BRASS’s ‘No Soap Radio’: anthems for catharsis

no soapA year-and-a-half after Vancouver punks BRASS debuted with their self-titled EP, they finally bear their first “full-length” album. The independently released No Soap Radio is a 17-minute blitz that captures their head-on intensity.

Singer Devon Motz, drummer Rory Troughton, guitarist Tristan Milne, and bassist Zak Garret form the skull-crushing quartet. But no doubt, producer Jesse Gander (of the renowned Rain City Recorders) had a big hand in drawing out their live energy and recording it in a way that did it justice; after all, this is the same person who’s helmed heavy-hitting albums by the likes of Japandroids, Bison, and White Lung

BRASS are anything but slouches: they play often, and they play hard, every time. They’ve established such a strong bond with each other that not even geography can get in their way: that the band created most of No Soap Radio while Motz lived abroad in Australia, yet they still come off as a tightly wound destruction unit, is a testament to the four-piece’s chemistry.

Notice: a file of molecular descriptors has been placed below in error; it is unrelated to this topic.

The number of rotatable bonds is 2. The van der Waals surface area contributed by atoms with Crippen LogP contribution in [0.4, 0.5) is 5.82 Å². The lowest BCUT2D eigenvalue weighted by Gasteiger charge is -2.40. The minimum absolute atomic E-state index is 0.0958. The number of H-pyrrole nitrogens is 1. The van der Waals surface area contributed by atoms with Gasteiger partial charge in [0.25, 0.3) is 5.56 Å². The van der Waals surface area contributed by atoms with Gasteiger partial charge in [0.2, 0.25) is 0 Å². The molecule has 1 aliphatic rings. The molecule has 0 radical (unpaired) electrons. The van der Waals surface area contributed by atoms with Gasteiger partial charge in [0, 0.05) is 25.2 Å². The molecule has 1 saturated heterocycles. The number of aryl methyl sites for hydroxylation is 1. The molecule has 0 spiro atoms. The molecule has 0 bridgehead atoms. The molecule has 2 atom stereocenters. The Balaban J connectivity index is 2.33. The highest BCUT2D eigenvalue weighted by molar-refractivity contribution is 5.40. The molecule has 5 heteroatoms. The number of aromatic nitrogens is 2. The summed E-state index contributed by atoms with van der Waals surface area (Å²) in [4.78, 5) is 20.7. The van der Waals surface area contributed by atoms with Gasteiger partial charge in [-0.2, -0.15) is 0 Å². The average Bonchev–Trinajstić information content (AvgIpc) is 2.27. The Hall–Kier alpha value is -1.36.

Despite the fury, brevity, anxiety, self-awareness, self-deprecation, and general social malaise – most neatly wrapped up on the walk-on-coals-hot “Strut Punchin” –  BRASS cross standard punk lines. Sizzling guitar solos on “Tiny Science People” nods at an appreciation of metal. “Plane’s That Never” wails freely with a boisterous sax. The backup vocals on both songs’ choruses encourage shouting along until one’s lungs shrink to the size of dried apricots – anthemic catharsis.

The album is short, but divided into 10 tracks, there’s more than enough distinction between each song to make No Soap Radio ideal for repeated listens.

BRASS are currently touring across Canada and will play Sled Island on June 27. They’ll return for a free homecoming show at the Hindenburg on July 4, with Eric Campbell & the Dirt, Power-Buddies, the Archaics, and Invisible.

Leslie Ken Chu

Leslie Ken Chu